29 November 2021
Food columnist Jacky Chan has fond memories of street food, from steamed rice rolls, and egg waffles to “three fried stuffed treasures”, and candy and coconut wrap.

“These snacks were not gourmet food. Many were ordinary foods that southern Chinese people brought with them when they migrated to Hong Kong in the 1950s. They were new immigrants who brought their food culture to Hong Kong.”

At the time food hawkers didn’t need a license and so they would have a cart they pushed to various locations, particularly near schools in the mornings. Jacky remembers getting steamed rice rolls and added sauces like thinned peanut butter, sweetened soy and hoisin, eating them quickly for his breakfast for a few cents.

“It was something you could eat quickly in a few minutes and then go to school. In the winter you eat it and feel happy because you’d be warm,” he recalls with a smile. “The more expensive rice rolls would have dried shrimp, bits of meat or pork liver in them. The hawkers couldn’t hide their cooking technique from you -- they made the food right in front of you and that inspired me to learn how to cook.”

Other vendors offered curry fish balls, roasted sweet potatoes, and “three fried stuffed treasures”, which were slices of peppers, eggplants, and tofu stuffed with fish paste and pan-fried. Jacky says it could be quite dangerous having customers standing near carts with large woks full of bubbling oil.

Despite the dangers of the job, Jacky has heard some people liked being a food hawker, earning enough to make a decent living and when they were finished selling their food, they were done for the day.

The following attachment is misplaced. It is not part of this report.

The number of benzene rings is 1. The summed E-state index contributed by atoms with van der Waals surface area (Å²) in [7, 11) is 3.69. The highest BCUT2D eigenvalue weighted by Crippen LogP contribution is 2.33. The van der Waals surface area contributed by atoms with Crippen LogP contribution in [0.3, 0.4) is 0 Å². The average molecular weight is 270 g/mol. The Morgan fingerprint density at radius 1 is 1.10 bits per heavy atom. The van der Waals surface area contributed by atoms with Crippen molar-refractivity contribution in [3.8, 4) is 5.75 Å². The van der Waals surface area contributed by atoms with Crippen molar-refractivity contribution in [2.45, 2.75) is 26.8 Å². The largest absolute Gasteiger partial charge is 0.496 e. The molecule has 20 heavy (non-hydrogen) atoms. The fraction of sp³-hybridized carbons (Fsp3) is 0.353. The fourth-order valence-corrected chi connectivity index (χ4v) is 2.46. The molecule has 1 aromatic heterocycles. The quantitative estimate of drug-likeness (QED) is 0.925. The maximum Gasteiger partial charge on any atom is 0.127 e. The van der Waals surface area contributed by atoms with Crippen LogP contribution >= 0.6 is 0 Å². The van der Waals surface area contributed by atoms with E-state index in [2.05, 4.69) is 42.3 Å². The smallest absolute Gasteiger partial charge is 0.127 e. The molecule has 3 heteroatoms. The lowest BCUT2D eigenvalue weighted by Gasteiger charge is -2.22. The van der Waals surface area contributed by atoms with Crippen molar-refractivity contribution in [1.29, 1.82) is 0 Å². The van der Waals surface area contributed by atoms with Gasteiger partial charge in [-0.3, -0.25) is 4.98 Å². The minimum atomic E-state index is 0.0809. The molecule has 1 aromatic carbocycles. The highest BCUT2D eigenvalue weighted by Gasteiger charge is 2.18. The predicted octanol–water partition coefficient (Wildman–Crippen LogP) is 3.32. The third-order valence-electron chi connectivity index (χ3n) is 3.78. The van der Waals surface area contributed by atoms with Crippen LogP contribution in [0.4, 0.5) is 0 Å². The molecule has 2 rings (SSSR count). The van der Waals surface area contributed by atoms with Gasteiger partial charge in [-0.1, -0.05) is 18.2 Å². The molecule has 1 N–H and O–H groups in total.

However in the 1970s and 1980s, the government stopped issuing new hawker licenes because street food was not the best quality and cooking on street corners was not hygienic. While this resulted in a sharp decline in the number of mobile carts, some vendors turned to renting shop spaces to continue their trade. Today street food continues to thrive at Central Market, a newly revitalized landmark where visitors can revive their memories of eating these nostalgic snacks.

Jacky is also pleased to see the younger generation learning more about street food. “One time I was in Taikoo Shing and saw an elderly man selling candy and coconut wrap. A teenage boy asked a woman in her 60s what it was and she explained that it was a sweet snack she used to eat as a child. The teenager bought four pieces from the hawker, because wanted to support the hawker to inherit this culture and wanted to connect with his past generation via foods.”

 
People can find local street food to try at Central Market
Egg waffles are a quintessential Hong Kong street food
Steamed rice rolls that are savoury snacks on the go

Jacky Chan

Food columnist, Jacky, has been writing for various major newspaper and magazines for over 30 years. The media veteran masterminded and hosted TV and online food culture programmes including "Senior Cuisine", "Taste of Life" and "Cook Anytime", as well as Chef Dialogue at 2019 and 2020 Food Expo organised by the Hong Kong Trade Development Council. He is currently the host of RTHK 2 radio programme "Jacky's Club".
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